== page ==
Parquet Hardwood Flooring

Parquet hardwood flooring has a very different look from typical hardwoods. They were originally made up of many small pieces of exotic woods arranged in intricate geometric patterns. Modern parquet hardwood flooring consists of solid tiles of wood pre-arranged in patterns, making it easy to install. Parquet hardwood flooring is generally the cheapest, however it is harder to refinish than other solid wood floors and its life span is relatively shorter.

Parquet hardwood flooring comes in many designs, ranging from the basic parquet, to basket weave and herringbone. They come in large tiles made up of geometric patterns composed of individual wood slats, held in place by a paper or plastic mesh backing. The visual effects of parquet hardwood flooring can be quite stunning, and variety can be brought to the room simply by moving a rug of piece of furniture to expose of cover different patterns.

Parquet flooring can be attached to either a wood or concrete sub-floor, however concrete sub-floors often require an underlay to help compensate for any unevenness. Because the smaller pieces arranged in different directions result in less overall cross-grain expansion, parquet is a good choice in areas where the moisture content of the flooring is expected to change significantly over time.

Parquet hardwood flooring comes in a variety of woods such as oak, cherry, mahogany, beech and walnut. It is a good idea to make a dry run of the pattern you want to lay out by laying a test arrangement before permanent installation.

The wood tiles should be stored in the room they are to be installed in for at least 24 hours so they can acclimate to the temperature and humidity. You should buy about 5% more flooring than you calculate that you will need, to compensate for any mistakes. The extra material, if not needed, could come in handy later in case of damage.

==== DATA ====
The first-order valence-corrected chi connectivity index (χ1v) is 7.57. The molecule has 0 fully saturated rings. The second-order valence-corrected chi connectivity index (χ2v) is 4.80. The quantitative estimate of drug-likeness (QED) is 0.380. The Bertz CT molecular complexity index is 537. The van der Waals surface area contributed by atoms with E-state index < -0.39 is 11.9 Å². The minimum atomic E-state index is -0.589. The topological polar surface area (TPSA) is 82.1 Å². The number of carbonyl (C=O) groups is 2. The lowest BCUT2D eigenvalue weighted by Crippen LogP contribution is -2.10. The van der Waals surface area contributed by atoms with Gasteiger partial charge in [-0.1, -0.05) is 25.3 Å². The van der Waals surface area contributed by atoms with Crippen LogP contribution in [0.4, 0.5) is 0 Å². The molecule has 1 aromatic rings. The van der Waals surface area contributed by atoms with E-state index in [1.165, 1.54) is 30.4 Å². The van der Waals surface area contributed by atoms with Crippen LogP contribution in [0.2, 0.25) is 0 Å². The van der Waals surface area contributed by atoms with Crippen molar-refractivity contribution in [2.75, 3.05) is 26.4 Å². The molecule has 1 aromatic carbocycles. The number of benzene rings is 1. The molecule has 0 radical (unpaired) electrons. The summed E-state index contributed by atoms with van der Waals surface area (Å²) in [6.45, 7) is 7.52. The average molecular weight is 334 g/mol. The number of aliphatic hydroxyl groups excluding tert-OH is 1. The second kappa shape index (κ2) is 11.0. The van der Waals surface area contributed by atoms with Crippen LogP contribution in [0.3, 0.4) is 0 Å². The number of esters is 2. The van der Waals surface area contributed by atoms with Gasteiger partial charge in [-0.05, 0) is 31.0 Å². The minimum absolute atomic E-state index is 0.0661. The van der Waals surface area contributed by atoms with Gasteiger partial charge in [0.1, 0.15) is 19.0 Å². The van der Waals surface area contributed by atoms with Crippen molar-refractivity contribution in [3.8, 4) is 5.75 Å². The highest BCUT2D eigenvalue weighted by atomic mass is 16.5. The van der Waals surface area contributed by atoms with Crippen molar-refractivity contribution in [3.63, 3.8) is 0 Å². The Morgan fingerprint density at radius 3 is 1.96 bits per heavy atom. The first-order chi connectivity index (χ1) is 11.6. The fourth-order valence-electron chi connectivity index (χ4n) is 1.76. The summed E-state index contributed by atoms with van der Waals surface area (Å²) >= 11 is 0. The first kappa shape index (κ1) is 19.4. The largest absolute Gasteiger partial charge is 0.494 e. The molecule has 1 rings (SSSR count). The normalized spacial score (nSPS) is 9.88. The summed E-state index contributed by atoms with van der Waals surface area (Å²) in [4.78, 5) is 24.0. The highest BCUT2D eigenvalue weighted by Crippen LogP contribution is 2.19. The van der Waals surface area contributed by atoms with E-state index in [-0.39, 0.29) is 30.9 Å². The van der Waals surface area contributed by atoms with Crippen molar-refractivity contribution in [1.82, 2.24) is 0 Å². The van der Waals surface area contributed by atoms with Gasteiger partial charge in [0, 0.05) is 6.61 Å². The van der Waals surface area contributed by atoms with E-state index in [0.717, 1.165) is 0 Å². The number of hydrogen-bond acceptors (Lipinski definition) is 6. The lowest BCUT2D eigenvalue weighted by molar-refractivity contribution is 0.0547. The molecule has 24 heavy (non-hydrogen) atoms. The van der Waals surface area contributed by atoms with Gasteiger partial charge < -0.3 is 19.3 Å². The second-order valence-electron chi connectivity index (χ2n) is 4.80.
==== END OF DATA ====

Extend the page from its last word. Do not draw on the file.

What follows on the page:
Unlike strip or plank flooring, parquet flooring is laid in two directions at once. Parquet hardwood flooring should be laid by starting in the center of the room and working outwards toward the walls. This establishes a centered and well aligned geometric pattern.

Find the center of the room by measuring from wall to wall. Snap a chalk line between the center of opposite walls, then snap another chalk line between the other two walls. The intersection between the two lines is the center point. Make sure the two intersecting lines form right angles. Lay a test run of parquet along the chalk lines starting at the center, working toward the wall. Adjust the center to keep the tiles on the edges of the room from being cut too thin.

Using a trowel, spread adhesive on a 2 x 2 area at the intersection of the chalk lines and let it thicken and become tacky. Pressing firmly, lay down a tile on the adhesive using the lines for placement. Ensure the placement of the first tile is accurate, as it will determine the layout of the entire floor. Tap the tile into place with a mallet, placing a piece of scrap wood on top to protect the tile. If any adhesive seeps between the tiles, clean with a cloth soaked in solvent. Working toward each wall, fill in one quadrant at a time. To avoid putting your weight on any one tile, use a piece of plywood as a kneeling board.

The last tiles against the wall will need to be cut to fit. They should be cut slightly smaller than the measured space to allow for expansion of the wood. A ” ” space is usually sufficient. Allow the new parquet hardwood floor to dry for a least a day before using.

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